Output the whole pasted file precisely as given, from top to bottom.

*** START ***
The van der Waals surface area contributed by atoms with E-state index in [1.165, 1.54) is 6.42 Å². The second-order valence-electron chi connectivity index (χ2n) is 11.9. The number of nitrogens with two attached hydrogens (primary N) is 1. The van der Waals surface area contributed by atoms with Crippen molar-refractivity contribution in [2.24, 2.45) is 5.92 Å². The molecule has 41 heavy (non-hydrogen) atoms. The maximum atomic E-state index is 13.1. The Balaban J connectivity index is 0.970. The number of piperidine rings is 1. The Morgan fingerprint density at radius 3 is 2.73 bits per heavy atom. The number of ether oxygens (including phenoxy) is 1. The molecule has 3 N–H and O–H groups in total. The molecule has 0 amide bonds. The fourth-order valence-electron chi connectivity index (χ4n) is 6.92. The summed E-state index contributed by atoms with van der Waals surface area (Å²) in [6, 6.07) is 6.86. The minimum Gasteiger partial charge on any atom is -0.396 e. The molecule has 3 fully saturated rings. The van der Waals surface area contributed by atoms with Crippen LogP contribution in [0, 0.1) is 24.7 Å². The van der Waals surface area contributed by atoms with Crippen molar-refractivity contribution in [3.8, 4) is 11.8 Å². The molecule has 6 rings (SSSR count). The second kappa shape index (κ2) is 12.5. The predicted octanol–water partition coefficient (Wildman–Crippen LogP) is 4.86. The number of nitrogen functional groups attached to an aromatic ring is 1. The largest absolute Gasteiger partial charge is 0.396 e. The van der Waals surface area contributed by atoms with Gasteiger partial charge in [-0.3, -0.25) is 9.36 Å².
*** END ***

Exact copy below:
The van der Waals surface area contributed by atoms with E-state index in [1.165, 1.54) is 6.42 Å². The second-order valence-electron chi connectivity index (χ2n) is 11.9. The number of nitrogens with two attached hydrogens (primary N) is 1. The van der Waals surface area contributed by atoms with Crippen molar-refractivity contribution in [2.24, 2.45) is 5.92 Å². The molecule has 41 heavy (non-hydrogen) atoms. The maximum atomic E-state index is 13.1. The Balaban J connectivity index is 0.970. The number of piperidine rings is 1. The Morgan fingerprint density at radius 3 is 2.73 bits per heavy atom. The number of ether oxygens (including phenoxy) is 1. The molecule has 3 N–H and O–H groups in total. The molecule has 0 amide bonds. The fourth-order valence-electron chi connectivity index (χ4n) is 6.92. The summed E-state index contributed by atoms with van der Waals surface area (Å²) in [6, 6.07) is 6.86. The minimum Gasteiger partial charge on any atom is -0.396 e. The molecule has 3 fully saturated rings. The van der Waals surface area contributed by atoms with Crippen LogP contribution in [0, 0.1) is 24.7 Å². The van der Waals surface area contributed by atoms with Crippen molar-refractivity contribution in [3.8, 4) is 11.8 Å². The molecule has 6 rings (SSSR count). The second kappa shape index (κ2) is 12.5. The predicted octanol–water partition coefficient (Wildman–Crippen LogP) is 4.86. The number of nitrogen functional groups attached to an aromatic ring is 1. The largest absolute Gasteiger partial charge is 0.396 e. The van der Waals surface area contributed by atoms with Gasteiger partial charge in [-0.3, -0.25) is 9.36 Å².